Talk:Panagia Axion Estin
Revision as of 02:59, February 5, 2008 by Pistevo
- To my way of thinking, it should be: Mother of God It is Truly Meet. (Or maybe Dostoyno ye (Достойно є). - Andrew 05:16, February 4, 2008 (PST)
- I wont put in my personal thoughts on what it should be because its just not respected. I made a typo so it should be Estin as opposed to Esti (my apologies) but in response to Andrew ... if you follow the link to the External Source (Wikipedia) it will take you to the AXION ESTIN page not the Truly Meet so perhaps that is a response to your comment above? ... although, I agree that I would want to see with all of the articles the equivalent name according to other languages (how it translates from its original into the copies) - (well, as many as it might have ...you know, example, most icon's originate in Greek, so have the Greek - because in the Orthodox church I have been taught by a monk that the NAME of a SAINT or ICON is closely tied into the history ... ((since usually the lignuistics of the name will describe the personality or virtue of that Saint or Situation of Icon ...)) but they are replicated into Russian, Serbian, Chinese, etc etc ... which are equally important to know about ... so it would be great to see the name variation in parantheses)! -- Vasiliki 18:34, February 4, 2008 (PST) PS - this paragraph makes no grammatical sence ..I know but I juggle so many things at once that I dont slow down long enough to think about the way I type ...so have to apologise if it sounds 'airy fairy'.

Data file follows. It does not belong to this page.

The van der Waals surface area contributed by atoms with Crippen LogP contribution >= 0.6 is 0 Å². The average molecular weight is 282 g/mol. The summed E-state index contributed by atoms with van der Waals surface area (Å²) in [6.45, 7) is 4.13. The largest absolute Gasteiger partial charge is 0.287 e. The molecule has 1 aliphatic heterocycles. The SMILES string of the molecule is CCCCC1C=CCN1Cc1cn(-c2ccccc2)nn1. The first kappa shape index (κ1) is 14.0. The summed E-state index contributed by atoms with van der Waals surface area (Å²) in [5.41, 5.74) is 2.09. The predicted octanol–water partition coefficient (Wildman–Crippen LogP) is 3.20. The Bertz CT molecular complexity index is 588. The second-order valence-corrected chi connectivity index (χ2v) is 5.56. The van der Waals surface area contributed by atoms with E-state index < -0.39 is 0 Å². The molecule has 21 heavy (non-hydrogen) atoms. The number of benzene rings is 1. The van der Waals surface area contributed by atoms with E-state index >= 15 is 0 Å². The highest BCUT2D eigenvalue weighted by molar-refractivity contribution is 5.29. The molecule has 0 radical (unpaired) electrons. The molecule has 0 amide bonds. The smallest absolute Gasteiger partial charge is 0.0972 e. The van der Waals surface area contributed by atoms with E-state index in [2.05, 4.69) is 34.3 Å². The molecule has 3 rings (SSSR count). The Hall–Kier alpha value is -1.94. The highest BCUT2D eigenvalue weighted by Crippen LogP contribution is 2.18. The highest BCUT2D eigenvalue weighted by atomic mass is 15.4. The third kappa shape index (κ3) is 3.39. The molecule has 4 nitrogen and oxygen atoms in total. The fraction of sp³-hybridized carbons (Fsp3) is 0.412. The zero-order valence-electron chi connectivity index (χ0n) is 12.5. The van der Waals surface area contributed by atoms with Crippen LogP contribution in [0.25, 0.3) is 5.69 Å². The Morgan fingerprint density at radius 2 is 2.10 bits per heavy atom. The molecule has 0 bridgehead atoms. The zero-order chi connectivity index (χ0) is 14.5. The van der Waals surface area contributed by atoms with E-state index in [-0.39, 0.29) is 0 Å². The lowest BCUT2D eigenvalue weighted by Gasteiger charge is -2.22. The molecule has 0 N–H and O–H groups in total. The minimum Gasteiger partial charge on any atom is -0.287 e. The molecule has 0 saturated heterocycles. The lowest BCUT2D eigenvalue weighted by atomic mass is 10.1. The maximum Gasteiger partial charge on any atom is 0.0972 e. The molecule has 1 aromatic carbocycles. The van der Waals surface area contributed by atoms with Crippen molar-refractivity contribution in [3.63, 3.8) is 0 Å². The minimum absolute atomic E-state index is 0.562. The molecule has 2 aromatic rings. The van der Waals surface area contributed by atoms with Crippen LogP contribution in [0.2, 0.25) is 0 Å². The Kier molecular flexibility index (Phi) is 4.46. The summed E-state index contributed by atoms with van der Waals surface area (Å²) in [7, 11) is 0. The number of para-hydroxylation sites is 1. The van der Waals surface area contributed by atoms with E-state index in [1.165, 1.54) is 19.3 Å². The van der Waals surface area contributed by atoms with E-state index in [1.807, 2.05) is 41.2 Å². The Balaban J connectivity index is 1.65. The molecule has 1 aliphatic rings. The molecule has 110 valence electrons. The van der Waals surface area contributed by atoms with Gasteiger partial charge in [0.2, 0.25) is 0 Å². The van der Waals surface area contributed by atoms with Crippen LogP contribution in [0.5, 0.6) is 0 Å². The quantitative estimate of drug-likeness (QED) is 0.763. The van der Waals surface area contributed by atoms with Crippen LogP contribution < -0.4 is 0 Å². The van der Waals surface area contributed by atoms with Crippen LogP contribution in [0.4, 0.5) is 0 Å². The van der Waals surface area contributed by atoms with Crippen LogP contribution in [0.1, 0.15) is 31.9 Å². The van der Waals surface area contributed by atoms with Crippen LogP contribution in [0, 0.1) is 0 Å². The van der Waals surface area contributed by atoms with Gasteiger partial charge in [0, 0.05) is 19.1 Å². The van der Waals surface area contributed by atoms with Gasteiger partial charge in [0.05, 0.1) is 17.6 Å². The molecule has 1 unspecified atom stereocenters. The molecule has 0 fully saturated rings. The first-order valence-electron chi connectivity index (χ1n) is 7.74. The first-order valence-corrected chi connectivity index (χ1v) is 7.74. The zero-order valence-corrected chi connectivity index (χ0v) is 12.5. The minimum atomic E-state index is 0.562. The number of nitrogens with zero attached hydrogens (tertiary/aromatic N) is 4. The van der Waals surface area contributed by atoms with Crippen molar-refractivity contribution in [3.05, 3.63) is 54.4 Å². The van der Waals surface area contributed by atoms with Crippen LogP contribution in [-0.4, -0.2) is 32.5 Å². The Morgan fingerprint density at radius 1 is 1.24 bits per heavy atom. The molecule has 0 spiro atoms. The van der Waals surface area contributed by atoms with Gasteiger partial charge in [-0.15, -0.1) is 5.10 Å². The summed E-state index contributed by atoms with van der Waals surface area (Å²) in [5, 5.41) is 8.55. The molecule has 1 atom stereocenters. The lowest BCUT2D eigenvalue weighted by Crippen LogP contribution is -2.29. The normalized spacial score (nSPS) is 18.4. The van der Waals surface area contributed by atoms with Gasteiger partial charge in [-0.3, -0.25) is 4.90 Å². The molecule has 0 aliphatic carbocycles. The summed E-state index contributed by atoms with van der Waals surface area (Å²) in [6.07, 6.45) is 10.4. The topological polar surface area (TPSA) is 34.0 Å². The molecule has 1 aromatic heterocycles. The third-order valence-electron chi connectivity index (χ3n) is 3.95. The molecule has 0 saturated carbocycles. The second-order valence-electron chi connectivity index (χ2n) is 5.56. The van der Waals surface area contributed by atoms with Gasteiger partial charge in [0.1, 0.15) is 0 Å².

- Article moved to 'Axion Estin' - whatever the title (and I don't know if Dostoyno ye should be it :) ), this is the correct form of the current title.
- Whether we should follow the principle of English titles or transliterated Greek titles for icons is probably something that needs to be worked out as OW policy (for the record, I almost always support the former) - the current policy is that the most commonly used name for something should be used, whether that is English or transliterated Greek - this issue came up twice for the Orthros-turned-Matins article, and probably should be worked out here, too.
- To respond to the history being tied to the name - this is something that needs to be taken into account in translation - I don't see how, for example, "Lady of the Myrtles" is an insufficient translation of 'Myrtidiotissa'.
- As an aside, it's been the general practise to transliterate names that don't have an easily recognised alternative (Timotheos -> Timothy, for example, but Stylianos stays) and to translate titles (Profitis -> Prophet and Thavmatourgoi -> Wonderworkers), but I don't think there's any commonly-accepted convention on titles of icons as yet. — edited by Pιsτévο talk complaints at 02:59, February 5, 2008 (PST)